People with down Syndrome

Date added
2020/05/09
Pages:  2
Words:  533
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This week, we learned a lot about genetics. But, there’s always two sides to a story. There’s the good side where the study of genetics can help us learn more about our past and our future. Then, there’s the down side where we discover the shocking amount of diseases that are traveling among the human population. One down side in particular, Trisomy 21 or down syndrome, is a commonly heard disorder that results from the presence from either all or part of an extra Chromosome 21. It is a common birth defect, the most frequent and most recognizable form of delayed mental growth, appearing in about 1 of every 700 newborns a year. Although the syndrome had been described thousands of years before, the suspected association of down syndrome with a chromosomal abnormality was first confirmed in 1959. Many persons with down syndrome are often referred to as institutionalized but reality is, not all persons with down syndrome are with mental delays. Health problems associated with that syndrome sometimes receive little to no medical care, and many patients would die prematurely in infancy or early adulthood. Nevertheless, working against this negative reality, community-based associations have been created to support persons with down syndrome.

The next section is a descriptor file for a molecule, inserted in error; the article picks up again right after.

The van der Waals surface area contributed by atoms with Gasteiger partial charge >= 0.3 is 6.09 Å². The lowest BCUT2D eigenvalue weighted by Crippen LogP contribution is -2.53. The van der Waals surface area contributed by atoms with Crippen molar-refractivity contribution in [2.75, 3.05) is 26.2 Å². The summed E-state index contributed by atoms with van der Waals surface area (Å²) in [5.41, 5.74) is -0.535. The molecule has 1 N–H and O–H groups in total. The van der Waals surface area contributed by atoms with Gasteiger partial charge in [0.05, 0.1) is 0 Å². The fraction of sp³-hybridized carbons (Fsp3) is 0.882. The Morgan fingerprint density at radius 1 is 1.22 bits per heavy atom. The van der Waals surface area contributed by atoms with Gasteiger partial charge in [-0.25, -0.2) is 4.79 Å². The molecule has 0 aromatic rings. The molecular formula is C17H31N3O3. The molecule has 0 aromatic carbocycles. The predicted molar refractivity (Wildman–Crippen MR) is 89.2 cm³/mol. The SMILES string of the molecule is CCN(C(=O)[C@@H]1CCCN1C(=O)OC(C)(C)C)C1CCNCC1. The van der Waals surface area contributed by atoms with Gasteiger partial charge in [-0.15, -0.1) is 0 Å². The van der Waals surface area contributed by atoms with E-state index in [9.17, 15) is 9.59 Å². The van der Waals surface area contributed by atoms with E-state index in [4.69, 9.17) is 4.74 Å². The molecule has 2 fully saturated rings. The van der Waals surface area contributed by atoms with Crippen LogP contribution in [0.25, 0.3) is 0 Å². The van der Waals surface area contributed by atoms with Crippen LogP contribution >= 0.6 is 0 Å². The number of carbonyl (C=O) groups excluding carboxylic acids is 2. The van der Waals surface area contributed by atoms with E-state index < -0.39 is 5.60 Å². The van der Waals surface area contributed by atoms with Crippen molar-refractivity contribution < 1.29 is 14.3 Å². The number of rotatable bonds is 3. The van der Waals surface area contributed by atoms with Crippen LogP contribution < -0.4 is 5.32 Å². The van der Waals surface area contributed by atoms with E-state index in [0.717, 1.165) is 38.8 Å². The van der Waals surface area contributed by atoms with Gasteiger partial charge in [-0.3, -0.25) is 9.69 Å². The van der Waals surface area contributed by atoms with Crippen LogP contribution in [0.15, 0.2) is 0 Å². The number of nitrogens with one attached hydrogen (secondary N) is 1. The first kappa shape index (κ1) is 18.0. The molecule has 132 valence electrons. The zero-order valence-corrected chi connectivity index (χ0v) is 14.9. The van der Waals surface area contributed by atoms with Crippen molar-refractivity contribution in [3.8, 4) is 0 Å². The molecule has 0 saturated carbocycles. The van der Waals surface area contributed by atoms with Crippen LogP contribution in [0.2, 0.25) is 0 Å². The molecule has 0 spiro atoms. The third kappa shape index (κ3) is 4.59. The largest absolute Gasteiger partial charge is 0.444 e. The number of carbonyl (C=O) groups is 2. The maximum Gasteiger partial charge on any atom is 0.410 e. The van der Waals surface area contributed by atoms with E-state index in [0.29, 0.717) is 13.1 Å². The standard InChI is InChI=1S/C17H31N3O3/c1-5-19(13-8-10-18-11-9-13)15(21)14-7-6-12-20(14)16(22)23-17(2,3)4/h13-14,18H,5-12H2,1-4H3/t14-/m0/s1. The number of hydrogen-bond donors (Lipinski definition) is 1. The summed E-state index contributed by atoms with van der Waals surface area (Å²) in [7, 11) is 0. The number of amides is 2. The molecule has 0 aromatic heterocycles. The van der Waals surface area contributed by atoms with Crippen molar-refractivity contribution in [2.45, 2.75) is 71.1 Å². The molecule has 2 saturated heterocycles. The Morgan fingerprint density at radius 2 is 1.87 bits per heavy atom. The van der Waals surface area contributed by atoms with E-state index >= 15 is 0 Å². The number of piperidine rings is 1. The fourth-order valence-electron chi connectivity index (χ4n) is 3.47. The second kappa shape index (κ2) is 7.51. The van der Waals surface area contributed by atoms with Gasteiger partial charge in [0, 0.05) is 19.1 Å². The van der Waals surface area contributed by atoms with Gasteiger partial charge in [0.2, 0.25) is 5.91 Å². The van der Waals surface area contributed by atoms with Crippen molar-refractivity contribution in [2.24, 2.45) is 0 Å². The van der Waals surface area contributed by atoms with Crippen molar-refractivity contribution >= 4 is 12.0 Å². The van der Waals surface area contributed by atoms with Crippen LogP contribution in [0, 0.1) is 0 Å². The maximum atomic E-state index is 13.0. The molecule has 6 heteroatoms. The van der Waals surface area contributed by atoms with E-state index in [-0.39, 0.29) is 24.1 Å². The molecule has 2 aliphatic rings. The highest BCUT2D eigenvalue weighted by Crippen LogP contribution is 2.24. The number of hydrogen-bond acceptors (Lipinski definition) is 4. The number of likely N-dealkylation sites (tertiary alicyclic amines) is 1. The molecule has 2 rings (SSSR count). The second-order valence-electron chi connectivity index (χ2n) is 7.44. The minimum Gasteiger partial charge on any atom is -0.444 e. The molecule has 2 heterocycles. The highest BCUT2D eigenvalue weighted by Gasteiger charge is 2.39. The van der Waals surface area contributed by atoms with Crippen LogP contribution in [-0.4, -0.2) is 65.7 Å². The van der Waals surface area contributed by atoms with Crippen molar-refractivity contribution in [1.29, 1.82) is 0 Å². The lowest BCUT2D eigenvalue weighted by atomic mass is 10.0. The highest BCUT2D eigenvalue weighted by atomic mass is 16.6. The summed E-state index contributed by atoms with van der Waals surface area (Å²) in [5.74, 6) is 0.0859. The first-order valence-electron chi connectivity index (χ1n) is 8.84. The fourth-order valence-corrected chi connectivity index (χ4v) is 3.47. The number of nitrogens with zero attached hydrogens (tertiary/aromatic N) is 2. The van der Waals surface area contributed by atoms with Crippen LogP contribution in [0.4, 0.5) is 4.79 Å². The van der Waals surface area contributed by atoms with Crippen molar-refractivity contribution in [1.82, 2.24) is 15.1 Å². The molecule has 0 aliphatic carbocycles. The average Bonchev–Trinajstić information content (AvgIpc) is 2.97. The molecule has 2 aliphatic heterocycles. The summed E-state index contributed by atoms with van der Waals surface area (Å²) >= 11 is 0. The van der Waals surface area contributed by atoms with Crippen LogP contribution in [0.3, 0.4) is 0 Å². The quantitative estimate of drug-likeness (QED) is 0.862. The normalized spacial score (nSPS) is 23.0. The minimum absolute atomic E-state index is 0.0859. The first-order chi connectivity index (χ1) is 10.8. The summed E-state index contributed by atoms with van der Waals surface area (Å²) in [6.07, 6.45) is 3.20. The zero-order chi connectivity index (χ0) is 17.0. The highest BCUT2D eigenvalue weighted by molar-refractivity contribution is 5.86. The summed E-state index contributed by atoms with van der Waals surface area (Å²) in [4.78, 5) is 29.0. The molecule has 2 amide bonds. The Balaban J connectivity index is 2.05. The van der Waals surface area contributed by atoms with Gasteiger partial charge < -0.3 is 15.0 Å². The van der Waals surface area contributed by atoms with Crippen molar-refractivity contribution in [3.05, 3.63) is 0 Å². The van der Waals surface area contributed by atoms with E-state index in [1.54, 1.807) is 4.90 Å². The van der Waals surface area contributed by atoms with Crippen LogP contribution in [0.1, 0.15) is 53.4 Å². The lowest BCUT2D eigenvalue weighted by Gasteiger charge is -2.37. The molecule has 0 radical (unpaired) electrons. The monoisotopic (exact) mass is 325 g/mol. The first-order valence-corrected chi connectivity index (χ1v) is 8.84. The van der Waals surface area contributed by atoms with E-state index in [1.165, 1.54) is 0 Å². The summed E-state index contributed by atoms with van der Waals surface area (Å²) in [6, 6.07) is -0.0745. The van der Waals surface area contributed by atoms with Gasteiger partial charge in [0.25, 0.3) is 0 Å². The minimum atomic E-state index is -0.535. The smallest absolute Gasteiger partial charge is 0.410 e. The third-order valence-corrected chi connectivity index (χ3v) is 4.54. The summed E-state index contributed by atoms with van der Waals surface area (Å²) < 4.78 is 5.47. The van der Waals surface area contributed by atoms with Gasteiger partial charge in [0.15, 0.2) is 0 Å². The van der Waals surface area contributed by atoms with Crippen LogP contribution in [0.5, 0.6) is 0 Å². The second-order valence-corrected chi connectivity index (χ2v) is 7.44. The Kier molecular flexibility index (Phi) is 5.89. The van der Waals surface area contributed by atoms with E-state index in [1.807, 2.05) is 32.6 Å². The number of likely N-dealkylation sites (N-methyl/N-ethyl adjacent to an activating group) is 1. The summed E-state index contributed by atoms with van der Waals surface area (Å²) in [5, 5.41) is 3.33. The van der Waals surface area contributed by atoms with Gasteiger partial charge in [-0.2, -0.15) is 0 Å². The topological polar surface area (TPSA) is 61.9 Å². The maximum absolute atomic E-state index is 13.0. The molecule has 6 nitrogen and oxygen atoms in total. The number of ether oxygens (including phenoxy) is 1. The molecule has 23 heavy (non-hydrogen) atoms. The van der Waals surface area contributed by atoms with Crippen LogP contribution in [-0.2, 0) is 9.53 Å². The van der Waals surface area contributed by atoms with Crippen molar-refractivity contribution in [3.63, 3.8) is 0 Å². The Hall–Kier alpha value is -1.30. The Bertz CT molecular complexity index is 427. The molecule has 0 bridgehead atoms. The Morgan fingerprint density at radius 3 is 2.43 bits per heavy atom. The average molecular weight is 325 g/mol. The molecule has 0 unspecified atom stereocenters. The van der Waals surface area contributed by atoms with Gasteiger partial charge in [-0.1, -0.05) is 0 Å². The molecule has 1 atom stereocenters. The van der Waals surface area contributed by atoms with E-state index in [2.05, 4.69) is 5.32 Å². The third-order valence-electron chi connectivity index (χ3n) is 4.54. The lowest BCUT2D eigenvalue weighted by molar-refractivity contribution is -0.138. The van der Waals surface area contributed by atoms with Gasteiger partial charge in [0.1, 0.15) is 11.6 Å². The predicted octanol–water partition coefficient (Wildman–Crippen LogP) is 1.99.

One character often associated with down syndrome is Kenny the White Tiger. While much speculation holds Kenny as being alive, others report that Kenny died back in 2008. Some even say that diagnosis of down syndrome is in question in Kenny’s case. Tigers have 19 chromosomes while humans have 23. They say that while Kenny’s face does bear a superficial resemblance to that seen in people with down syndrome, it’s far from clear that this was the result of a third copy of any chromosome, let alone one that could be matched to our 21st.

Since Kenny is technically considered a part of the greed of the breeding industry, it is not unknown that white tigers are rather rare. With so few of them, the genetic pool is limited and inbreeding is sadly an inevitable consequence. The strange thing is, Kenny’s parents were brother and sister. Most of his siblings were miscarried, or died very young, whereas Kenny lived from the age of two.

One great benefit of having duplicate copies of each of our genes is that the damaging recessive mutations are rarely ever expressed. However, in the off chance where parents are closely related, there is a high chance of them both carrying the same rare version of a gene, with a one in four chance their offspring will inherit it from both sides. With enough damaging alleles in common, this becomes something similar to that of a repetitive game of chromosome roulette.

White tigers are usually an extremely rare case, but many other species suffer when the desire for “perfect” pets leads to inbreeding. One such example is “purebreeds” of domestic dogs and horses, which suffer from many genetic problems which can shorten lifespans, or even cause ongoing disability and pain. However, the tragedy is doubled in the case of tigers, if it were not for the obsession with breeding “pure whites”, these creatures could be allowed to mate with other tigers and preserve the endangered species and maybe even continuously reproduce more offspring naturally.

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People with Down Syndrome. (2020, May 09). Retrieved from https://papersowl.com/examples/people-with-down-syndrome/

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